Nicole also factors in the price of products she is using on her clients’ hair. One product that she uses is Miss Jessie’s Curly Pudding, which can cost $38 a jar. If the hair style the client gets requires a lot of product, the overall price of the salon visit will reflect that. “If you have a biracial client who has a head full of hair that’s maybe 10-12 inches long, you might be going through half of the Curly Pudding to get the hair style that she wants, and I would factor in that price with her style,” she says.

Monica, manager of Salon De Lara, in Ann Arbor, MI, agrees with charging the client based on the product, but not based on hair type. She explains that curly hair of all types requires more product because it is coarser than straight hair. “When you are doing highlights you actually have to do a little more work and you have to put in more color so the highlights looks natural,” Monica explains. “So it’s based on the product itself that you’re putting in the hair, not the hair type.”

Upon hearing about salons charging by the type of hair they have instead of the style itself, Lisa Cannon wondered if this was a form of discrimination, but Nicole says that is not the case at all. “The intention of a stylist is not to offend anyone, but it has to do with the different facets of the hair… the time, styling—everything is broken down,” Nicole said.

What do you think about this practice? Tell us below!

Does Your Stylist’s Skin Color Matter to Your Curls?
Relaxing at the salon

More curlies are going to natural hair salons

As more women continue to board the ever-so-popular express train to natural hair bliss, its route has been forced to change. Due to the high amount of misinformation available, people are taking matters into their own hands to obtain accurate information. The first stop is taking place at a natural hair salon to debunk the myth that the skin color of the stylist reflects the stylist’s expertise with different textures.

New passenger on the train Karina James, a student studying accounting at Detroit’s Wayne State University, has also heard the theory that a stylist without the same hair texture as her own wouldn’t be able to do her newfound curls any justice. “Prior to going to a natural hair salon, I always thought a white stylist wouldn’t even know where to begin when looking at my 4a-textured tresses,” James said, “but after discussing what I wanted for my hair when visiting the salon, my now-new stylist, Lisa, reassured me she could work with hair of any curl type.”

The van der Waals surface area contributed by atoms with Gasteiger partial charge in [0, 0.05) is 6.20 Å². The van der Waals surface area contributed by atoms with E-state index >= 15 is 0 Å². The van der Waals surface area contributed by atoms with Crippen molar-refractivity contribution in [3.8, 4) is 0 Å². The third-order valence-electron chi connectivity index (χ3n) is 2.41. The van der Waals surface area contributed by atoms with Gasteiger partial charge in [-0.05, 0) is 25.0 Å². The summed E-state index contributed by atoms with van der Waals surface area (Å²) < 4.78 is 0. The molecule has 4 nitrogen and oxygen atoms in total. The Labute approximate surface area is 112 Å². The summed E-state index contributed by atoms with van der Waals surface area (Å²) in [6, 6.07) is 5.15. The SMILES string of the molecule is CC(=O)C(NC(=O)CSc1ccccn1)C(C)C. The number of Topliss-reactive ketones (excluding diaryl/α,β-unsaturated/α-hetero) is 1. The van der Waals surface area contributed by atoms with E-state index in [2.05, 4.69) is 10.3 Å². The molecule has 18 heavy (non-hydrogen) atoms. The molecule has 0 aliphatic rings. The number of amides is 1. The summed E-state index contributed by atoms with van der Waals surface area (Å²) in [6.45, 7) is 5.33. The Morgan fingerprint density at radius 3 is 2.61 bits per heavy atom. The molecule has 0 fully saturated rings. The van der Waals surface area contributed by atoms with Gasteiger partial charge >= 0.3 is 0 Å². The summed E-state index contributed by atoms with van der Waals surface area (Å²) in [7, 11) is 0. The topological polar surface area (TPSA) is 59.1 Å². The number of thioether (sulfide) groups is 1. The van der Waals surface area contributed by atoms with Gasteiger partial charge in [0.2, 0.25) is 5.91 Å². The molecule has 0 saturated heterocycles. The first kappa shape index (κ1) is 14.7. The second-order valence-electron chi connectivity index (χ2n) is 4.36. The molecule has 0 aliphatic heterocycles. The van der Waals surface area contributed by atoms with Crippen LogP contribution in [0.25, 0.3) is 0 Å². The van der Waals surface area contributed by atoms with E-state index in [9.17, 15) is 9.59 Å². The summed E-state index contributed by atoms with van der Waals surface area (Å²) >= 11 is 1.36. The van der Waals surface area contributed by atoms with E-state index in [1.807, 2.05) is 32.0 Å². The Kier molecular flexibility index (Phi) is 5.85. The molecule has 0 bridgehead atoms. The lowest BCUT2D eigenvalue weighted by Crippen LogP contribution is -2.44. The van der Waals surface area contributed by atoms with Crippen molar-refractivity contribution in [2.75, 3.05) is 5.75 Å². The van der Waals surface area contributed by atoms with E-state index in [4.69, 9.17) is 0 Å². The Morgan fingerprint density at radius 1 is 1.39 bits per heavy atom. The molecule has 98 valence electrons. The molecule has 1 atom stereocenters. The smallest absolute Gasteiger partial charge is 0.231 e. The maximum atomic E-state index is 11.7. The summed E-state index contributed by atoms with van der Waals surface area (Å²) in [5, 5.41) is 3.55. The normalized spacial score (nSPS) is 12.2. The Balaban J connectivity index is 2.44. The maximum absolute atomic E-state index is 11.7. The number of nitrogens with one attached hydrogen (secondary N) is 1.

So where did this myth come from? “I think it goes back to lack of education,” said Aziza Henderson, owner of Sangaris Natural Hair Salon in Detroit. Henderson, who received her education in natural hairstyles by an accomplished stylist of natural hair music artists such as Jill Scott, Bilal and Floetry, teaches her stylists how to do natural hairstyles if they were not taught how to do so at beauty schools. “She can cut, blow dry, curl and color, do locks on white people and do locks on black people, because I trained her,” Henderson said in reference to a stylist of Italian descent that she trained. She also believes that it’s due to the education of the stylist, as customers are now aware that some stylists are not taught how to properly take care of natural hair when attending some beauty schools.

A stylist

Does the color of your stylist’s skin matter to your curls?

Julius Wilkerson, a student at Aveda Beauty School, can attest to that. “[Natural Hair] is more of Aveda’s main focus,” Wilkerson said. “They do teach us how to do perms and weaves because it’s in high demand, but they focus more on all natural products and encourage natural hair.”

As a receptionist at natural hair salon Strand Theory Salon and Spa in Dearborn, Michigan, Wilkerson sees firsthand that the race of the stylist has no impact on whether they can do a particular style on any client. “There are two stylists here that are white and they style black and white clients’ hair,” he said. “One of the white stylists has a majority of black clients,” he adds.

Another factor that may add in creation of this myth is that newly natural women are used to going to hair salons specifically for relaxers and hair straightening techniques. Since practices at natural hair salons may be foreign to them, they may not feel comfortable with the idea that the salon’s techniques may work for their newly natural hair, which is still somewhat foreign to them.

Natural hair salons are for the benefit of women and men of who choose to wear their hair naturally, regardless of curl type and race. After all, their expertise will benefit your curls and the health of your hair. What could be the problem with that?